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chuici, &c. being formed by the combination of the prepositions with i, she. But as this orthography vever was generally practised, it was not thought adviseable to de. viate from the written standards of the language.
Thus liom is freqnently written leam; uirre, uirthi; orra, orrtha; uadhfa, uabhtha, and the like; but, in all these instances, the original and radical sounds are preserved; the only licence being in the use of the adventitious letters.
35. There is a peculiar delicacy and beauty in the use of the increase in Irish, which it is hardly possible to express in any other language. The utmost accuracy is observed, even by the most illiterate native, in thus distinguishing the leading, or most prominent subject in the sentence. Sometimes, in order to mark a peculiar emphasis, the word fein, self, is used instead of the terminations usually added; as, rinne me fèin è, I myself did it.
36. This subject is so very important, that the learner, who desires to become a proficient in the Irish language, should not rest satisfied with the few examples here exhibited; but retrace the declensions, combining nouns, adjectives, and pronouós, in every variety, and marking accurately the distinction of meaning produced by the emphatical increase.
37. Some respectable Irish grammarians represent the inflexions of verbs as much more simple than they are here exbibited; but it is much to be questioned whether, through a too great eagerness for simplifying, they do not occasion more obscurity, than the most tedious examples would produce. The inquisitive student will wish to see the various modes of thought and action fully expressed: and he can conient himself with committing to memory those that are radically different; and which are distinguished by being infected through all the persons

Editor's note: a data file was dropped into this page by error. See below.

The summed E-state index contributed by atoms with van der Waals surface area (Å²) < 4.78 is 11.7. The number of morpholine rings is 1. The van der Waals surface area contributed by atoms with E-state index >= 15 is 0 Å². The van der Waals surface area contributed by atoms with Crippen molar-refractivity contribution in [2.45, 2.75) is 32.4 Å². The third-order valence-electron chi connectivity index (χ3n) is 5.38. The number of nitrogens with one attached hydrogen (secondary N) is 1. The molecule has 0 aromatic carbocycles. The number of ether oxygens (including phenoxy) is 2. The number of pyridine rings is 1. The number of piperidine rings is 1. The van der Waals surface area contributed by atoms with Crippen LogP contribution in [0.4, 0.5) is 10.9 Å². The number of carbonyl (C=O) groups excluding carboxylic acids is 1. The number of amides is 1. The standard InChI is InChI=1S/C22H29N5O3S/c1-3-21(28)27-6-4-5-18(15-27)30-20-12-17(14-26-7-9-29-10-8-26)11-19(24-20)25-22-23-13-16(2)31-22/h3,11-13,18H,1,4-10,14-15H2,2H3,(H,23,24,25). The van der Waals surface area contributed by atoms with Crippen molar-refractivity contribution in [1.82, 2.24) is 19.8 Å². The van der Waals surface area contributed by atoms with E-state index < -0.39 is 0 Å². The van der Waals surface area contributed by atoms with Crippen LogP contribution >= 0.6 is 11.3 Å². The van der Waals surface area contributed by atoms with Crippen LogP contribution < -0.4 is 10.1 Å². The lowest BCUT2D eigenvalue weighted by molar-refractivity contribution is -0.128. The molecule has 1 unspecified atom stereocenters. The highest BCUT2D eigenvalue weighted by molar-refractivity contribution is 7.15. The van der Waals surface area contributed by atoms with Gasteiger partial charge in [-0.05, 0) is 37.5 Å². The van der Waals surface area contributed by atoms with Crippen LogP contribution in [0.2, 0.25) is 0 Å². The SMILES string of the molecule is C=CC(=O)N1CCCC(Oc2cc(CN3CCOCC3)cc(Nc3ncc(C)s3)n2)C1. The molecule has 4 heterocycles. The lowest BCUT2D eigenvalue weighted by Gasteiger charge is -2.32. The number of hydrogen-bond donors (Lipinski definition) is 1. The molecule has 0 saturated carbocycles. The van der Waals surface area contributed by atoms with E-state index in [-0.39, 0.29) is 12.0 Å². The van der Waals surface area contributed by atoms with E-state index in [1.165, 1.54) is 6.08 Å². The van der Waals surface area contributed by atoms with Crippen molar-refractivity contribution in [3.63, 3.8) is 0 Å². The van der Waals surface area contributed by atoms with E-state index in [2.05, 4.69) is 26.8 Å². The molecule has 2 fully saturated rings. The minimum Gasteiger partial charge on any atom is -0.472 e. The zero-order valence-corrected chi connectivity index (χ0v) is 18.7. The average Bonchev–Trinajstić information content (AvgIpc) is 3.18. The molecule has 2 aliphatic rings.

It is proper to observe, that all the inflexions of the perbs, (particularly the terminations of the second and Haird persons plural,) are not equally used, in conmon writing and conversation, throughout every part of Ireland. But, as it would be impossible to specify all the local idioms, it appeared sufficient, to omit only. such words as are obsolete, and to insert such as are understood in general, adopting the best Irish authors as the criterion of propriety.
Some writers on Irish grammar deny the existence of an infinitive, and say that the place of it is supplied by a verbal noun; but this is only quibbling about names; the
juyfinitive, and participle, imply the force of nouns, in Irish, as in all other languages.
39. These, and the like, may more properly be considered as participial phrases, composed of the infinitive, and a preposition, than as simple participles.
40. This second form of the present tense is the original, and correct one; the first is nothing more than the simple verb, with a prefixed; but they are both very commonly used, both in writing and speaking.